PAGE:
What is PhytoCellTec™?

Mibelle Biochemistry's motto – “inspired by nature – realized by science” – is the guiding principle behind its new approach to combining nature and science through a technique to extract raw materials from plants.

Phytocelltec Logo Cmyk 2

The origins of PhytoCellTec™?

Every plant has stem cells. But unlike in humans, every plant cell has the potential to dedifferentiate to a stem cell and to grow into an entirely new, full plant. PhytoCellTec™ is the name of a new biotechnology that researchers from Mibelle Biochemistry have used successfully to generate and cultivate plant stem cells. With this technology, the growth of callus cells (wound tissue) in selected plant tissue is induced under special conditions. These callus cells are undifferentiated plant cells, in other words, stem cells. The second step involves further cultivating these stem cells in specially developed bioreactors to obtain sufficient plant stem cells.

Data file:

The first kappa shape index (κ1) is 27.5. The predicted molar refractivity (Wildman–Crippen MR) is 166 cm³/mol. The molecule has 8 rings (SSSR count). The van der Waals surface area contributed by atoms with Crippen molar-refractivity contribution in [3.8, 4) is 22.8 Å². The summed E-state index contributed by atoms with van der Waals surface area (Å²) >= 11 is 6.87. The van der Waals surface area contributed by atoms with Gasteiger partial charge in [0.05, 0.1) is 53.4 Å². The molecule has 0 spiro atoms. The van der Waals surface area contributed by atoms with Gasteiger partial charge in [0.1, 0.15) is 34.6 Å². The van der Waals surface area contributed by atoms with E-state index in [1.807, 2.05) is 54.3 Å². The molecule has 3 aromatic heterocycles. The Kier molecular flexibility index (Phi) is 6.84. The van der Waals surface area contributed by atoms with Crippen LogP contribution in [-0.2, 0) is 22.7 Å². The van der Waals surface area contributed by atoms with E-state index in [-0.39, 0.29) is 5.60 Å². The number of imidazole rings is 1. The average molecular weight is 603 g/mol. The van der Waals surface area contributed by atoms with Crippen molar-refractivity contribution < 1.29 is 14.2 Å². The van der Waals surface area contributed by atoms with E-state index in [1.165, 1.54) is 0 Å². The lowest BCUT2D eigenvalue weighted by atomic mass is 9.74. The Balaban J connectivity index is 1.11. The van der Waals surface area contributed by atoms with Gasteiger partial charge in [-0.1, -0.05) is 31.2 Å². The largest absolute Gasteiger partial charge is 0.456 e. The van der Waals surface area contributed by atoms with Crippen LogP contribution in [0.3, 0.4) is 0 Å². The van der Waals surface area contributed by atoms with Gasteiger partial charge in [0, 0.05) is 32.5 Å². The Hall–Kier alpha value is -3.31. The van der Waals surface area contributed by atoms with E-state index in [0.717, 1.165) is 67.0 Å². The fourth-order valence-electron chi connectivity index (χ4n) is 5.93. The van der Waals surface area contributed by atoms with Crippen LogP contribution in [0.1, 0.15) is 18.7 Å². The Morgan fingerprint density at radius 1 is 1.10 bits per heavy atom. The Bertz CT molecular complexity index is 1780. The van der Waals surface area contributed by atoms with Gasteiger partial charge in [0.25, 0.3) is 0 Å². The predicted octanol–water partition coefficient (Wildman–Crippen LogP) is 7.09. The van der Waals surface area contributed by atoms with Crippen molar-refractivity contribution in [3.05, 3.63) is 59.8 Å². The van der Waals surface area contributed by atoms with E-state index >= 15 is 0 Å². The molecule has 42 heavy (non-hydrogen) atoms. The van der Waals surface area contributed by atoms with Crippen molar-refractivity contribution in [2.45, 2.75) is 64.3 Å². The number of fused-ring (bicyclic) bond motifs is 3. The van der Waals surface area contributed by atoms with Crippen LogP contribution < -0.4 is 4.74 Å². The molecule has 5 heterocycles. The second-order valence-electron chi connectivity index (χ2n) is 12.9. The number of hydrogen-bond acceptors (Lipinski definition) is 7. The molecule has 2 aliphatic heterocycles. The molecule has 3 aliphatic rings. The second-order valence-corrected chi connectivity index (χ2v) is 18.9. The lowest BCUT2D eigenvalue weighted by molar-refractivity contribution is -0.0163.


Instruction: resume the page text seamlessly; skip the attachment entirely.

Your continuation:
Mibelle Biochemistry has a patent pending on the application of plant stem cells to skin stem cells. The topical use of PhytoCellTec™ Malus Domestica is patented in the USA, in Europe and in Korea.

Sustainability

Often, rare and nearly-extinct plants, classified as endangered species, contain especially valuable ingredients but may not be harvested for use in cosmetics. Thanks to the innovative PhytoCellTec™ technology, it is now possible to use even these components for cosmetics. Only a very small amount of plant material is needed to produce large quantities of high-quality active ingredients, thus PhytoCellTecTM is a highly sustainable technology.

How plant stem cells are produced

What is PhytoCellTec™ Figure 1
Petri dishes with selected sterilized plant parts
What is PhytoCellTec™ Figure 2
Plant is wounded -> fully-formed callus (wound tissue)
What is PhytoCellTec™ Figure 3
Close-up of callus tissuesert
What is PhytoCellTec™ Figure 4
Liquid culture of plant stem cells in a specially developed container
What is PhytoCellTec™ Figure 5
Cluster of plant stem cells in liquid culture under a microscope